One-class nu-Support Vector machine (SVMs) learning technique maps the input data into a much higher dimensional space and then uses a small portion of the training data (support vectors) to parametrize the decision surface that can linearly separate nu fraction of training points (labeled as anomalies) from the rest.
The exact solution of standard one-class nu SVMs assigns (at least) nu fraction of training points as support vectors. However some of these support vectors may be unnecessary or redundant. Hence the computational issue turns alarming especially when SVMs based novelty detectors with nonlinear kernels are trained on data sets of huge size.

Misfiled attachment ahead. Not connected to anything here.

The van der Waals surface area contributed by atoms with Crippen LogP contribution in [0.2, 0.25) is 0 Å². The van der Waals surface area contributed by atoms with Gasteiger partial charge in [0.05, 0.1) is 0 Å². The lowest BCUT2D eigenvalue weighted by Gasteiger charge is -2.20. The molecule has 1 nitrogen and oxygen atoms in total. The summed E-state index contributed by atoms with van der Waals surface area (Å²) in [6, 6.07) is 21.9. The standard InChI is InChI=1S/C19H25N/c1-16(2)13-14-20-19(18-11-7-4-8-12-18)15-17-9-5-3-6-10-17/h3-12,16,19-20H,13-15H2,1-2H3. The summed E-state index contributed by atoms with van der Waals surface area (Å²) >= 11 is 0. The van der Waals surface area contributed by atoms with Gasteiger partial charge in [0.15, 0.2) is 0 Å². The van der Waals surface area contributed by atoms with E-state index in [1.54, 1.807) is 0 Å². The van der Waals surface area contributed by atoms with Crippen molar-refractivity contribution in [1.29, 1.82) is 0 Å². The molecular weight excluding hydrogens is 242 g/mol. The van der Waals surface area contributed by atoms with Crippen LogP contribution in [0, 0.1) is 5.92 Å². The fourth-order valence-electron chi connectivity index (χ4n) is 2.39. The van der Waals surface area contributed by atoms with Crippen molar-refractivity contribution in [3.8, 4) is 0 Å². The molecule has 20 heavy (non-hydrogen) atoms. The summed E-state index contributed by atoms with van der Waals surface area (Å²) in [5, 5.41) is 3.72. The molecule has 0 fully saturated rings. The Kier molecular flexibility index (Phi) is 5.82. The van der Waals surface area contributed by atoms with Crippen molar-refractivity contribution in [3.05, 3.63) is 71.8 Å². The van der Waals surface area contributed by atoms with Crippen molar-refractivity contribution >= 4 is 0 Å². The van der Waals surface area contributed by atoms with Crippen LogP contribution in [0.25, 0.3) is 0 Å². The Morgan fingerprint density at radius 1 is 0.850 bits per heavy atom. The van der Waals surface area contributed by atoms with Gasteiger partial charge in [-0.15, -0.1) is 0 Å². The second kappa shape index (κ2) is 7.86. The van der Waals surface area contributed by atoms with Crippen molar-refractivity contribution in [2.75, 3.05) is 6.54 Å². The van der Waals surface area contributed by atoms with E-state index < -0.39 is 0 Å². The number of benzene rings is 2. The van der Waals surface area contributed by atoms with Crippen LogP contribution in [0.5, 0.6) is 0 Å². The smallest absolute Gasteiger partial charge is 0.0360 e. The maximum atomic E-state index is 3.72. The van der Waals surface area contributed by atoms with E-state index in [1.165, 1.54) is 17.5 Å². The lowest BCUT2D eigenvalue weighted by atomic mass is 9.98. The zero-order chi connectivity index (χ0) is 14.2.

The proposed nu-Anomica algorithm can solve this problem. The idea is to train the machine such that it can provide a close approximation to the exact decision plane using far less number of training points and without loosing much of the generalization performance of the classical approach. The developed procedure closely preserves the accuracy of standard One-class nu-SVMs while reducing both training time and test time by several factors.